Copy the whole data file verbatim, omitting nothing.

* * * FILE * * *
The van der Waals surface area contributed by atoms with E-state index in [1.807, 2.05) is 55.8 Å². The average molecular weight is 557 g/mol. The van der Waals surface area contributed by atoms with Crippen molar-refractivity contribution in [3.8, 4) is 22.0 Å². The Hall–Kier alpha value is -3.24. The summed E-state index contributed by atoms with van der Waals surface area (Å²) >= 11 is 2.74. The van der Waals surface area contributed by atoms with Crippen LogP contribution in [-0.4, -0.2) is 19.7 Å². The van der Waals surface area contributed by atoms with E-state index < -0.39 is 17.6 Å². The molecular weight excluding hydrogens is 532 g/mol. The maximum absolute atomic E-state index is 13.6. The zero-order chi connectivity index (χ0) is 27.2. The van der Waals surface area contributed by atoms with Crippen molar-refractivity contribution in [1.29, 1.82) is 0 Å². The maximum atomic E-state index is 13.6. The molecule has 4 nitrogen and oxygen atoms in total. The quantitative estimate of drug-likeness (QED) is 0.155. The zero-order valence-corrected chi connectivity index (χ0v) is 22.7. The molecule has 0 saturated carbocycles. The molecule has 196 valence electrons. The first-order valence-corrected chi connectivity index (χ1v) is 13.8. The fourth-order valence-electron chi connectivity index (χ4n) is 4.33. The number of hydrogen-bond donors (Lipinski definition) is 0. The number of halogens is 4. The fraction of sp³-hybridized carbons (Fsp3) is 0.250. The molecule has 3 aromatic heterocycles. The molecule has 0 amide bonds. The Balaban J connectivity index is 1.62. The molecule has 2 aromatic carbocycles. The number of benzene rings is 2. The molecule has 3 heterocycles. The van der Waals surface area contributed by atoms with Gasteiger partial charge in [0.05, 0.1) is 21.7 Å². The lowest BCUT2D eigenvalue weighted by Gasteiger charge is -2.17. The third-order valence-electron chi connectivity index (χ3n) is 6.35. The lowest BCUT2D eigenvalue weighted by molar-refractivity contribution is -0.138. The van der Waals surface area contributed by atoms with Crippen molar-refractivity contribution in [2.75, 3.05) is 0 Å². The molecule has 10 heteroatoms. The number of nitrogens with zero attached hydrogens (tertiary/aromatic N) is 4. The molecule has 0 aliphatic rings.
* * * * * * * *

The van der Waals surface area contributed by atoms with E-state index in [1.807, 2.05) is 55.8 Å². The average molecular weight is 557 g/mol. The van der Waals surface area contributed by atoms with Crippen molar-refractivity contribution in [3.8, 4) is 22.0 Å². The Hall–Kier alpha value is -3.24. The summed E-state index contributed by atoms with van der Waals surface area (Å²) >= 11 is 2.74. The van der Waals surface area contributed by atoms with Crippen LogP contribution in [-0.4, -0.2) is 19.7 Å². The van der Waals surface area contributed by atoms with E-state index < -0.39 is 17.6 Å². The molecular weight excluding hydrogens is 532 g/mol. The maximum absolute atomic E-state index is 13.6. The zero-order chi connectivity index (χ0) is 27.2. The van der Waals surface area contributed by atoms with Crippen molar-refractivity contribution in [1.29, 1.82) is 0 Å². The maximum atomic E-state index is 13.6. The molecule has 4 nitrogen and oxygen atoms in total. The quantitative estimate of drug-likeness (QED) is 0.155. The zero-order valence-corrected chi connectivity index (χ0v) is 22.7. The molecule has 0 saturated carbocycles. The molecule has 196 valence electrons. The first-order valence-corrected chi connectivity index (χ1v) is 13.8. The fourth-order valence-electron chi connectivity index (χ4n) is 4.33. The number of hydrogen-bond donors (Lipinski definition) is 0. The number of halogens is 4. The fraction of sp³-hybridized carbons (Fsp3) is 0.250. The molecule has 3 aromatic heterocycles. The molecule has 0 amide bonds. The Balaban J connectivity index is 1.62. The molecule has 2 aromatic carbocycles. The number of benzene rings is 2. The molecule has 3 heterocycles. The van der Waals surface area contributed by atoms with Gasteiger partial charge in [0.05, 0.1) is 21.7 Å². The lowest BCUT2D eigenvalue weighted by Gasteiger charge is -2.17. The third-order valence-electron chi connectivity index (χ3n) is 6.35. The lowest BCUT2D eigenvalue weighted by molar-refractivity contribution is -0.138. The van der Waals surface area contributed by atoms with Crippen molar-refractivity contribution in [2.75, 3.05) is 0 Å². The molecule has 10 heteroatoms. The number of nitrogens with zero attached hydrogens (tertiary/aromatic N) is 4. The molecule has 0 aliphatic rings.